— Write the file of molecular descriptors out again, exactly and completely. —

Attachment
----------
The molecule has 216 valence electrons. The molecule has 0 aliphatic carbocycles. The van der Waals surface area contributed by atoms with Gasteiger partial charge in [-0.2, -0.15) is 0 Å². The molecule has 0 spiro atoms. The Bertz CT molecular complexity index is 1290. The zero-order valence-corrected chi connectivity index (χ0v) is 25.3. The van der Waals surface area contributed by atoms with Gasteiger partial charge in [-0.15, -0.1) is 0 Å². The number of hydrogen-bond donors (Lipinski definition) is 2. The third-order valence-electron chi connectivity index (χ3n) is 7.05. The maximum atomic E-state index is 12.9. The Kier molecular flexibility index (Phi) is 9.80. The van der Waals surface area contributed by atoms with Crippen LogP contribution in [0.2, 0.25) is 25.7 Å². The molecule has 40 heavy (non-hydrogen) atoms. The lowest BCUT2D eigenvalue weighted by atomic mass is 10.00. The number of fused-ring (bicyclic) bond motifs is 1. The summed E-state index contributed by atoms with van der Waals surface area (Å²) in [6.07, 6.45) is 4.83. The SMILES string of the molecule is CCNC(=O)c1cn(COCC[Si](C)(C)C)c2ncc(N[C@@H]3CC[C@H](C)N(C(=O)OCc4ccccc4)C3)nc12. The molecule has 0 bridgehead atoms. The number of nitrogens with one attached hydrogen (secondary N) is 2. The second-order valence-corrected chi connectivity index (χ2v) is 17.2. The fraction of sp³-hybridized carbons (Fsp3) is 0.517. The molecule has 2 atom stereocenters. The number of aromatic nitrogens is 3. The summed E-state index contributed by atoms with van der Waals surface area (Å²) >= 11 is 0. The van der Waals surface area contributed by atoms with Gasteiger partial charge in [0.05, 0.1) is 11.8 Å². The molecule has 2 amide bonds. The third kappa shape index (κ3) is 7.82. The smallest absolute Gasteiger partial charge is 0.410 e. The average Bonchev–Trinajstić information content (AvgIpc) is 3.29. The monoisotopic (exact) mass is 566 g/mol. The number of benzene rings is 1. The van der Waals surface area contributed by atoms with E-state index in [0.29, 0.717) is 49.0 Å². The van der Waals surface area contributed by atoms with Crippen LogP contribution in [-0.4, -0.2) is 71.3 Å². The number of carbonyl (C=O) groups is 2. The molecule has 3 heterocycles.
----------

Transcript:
The molecule has 216 valence electrons. The molecule has 0 aliphatic carbocycles. The van der Waals surface area contributed by atoms with Gasteiger partial charge in [-0.2, -0.15) is 0 Å². The molecule has 0 spiro atoms. The Bertz CT molecular complexity index is 1290. The zero-order valence-corrected chi connectivity index (χ0v) is 25.3. The van der Waals surface area contributed by atoms with Gasteiger partial charge in [-0.15, -0.1) is 0 Å². The number of hydrogen-bond donors (Lipinski definition) is 2. The third-order valence-electron chi connectivity index (χ3n) is 7.05. The maximum atomic E-state index is 12.9. The Kier molecular flexibility index (Phi) is 9.80. The van der Waals surface area contributed by atoms with Crippen LogP contribution in [0.2, 0.25) is 25.7 Å². The molecule has 40 heavy (non-hydrogen) atoms. The lowest BCUT2D eigenvalue weighted by atomic mass is 10.00. The number of fused-ring (bicyclic) bond motifs is 1. The summed E-state index contributed by atoms with van der Waals surface area (Å²) in [6.07, 6.45) is 4.83. The SMILES string of the molecule is CCNC(=O)c1cn(COCC[Si](C)(C)C)c2ncc(N[C@@H]3CC[C@H](C)N(C(=O)OCc4ccccc4)C3)nc12. The molecule has 0 bridgehead atoms. The number of nitrogens with one attached hydrogen (secondary N) is 2. The second-order valence-corrected chi connectivity index (χ2v) is 17.2. The fraction of sp³-hybridized carbons (Fsp3) is 0.517. The molecule has 2 atom stereocenters. The number of aromatic nitrogens is 3. The summed E-state index contributed by atoms with van der Waals surface area (Å²) >= 11 is 0. The van der Waals surface area contributed by atoms with Gasteiger partial charge in [0.05, 0.1) is 11.8 Å². The molecule has 2 amide bonds. The third kappa shape index (κ3) is 7.82. The smallest absolute Gasteiger partial charge is 0.410 e. The average Bonchev–Trinajstić information content (AvgIpc) is 3.29. The monoisotopic (exact) mass is 566 g/mol. The number of benzene rings is 1. The van der Waals surface area contributed by atoms with E-state index in [0.29, 0.717) is 49.0 Å². The van der Waals surface area contributed by atoms with Crippen LogP contribution in [-0.4, -0.2) is 71.3 Å². The number of carbonyl (C=O) groups is 2. The molecule has 3 heterocycles.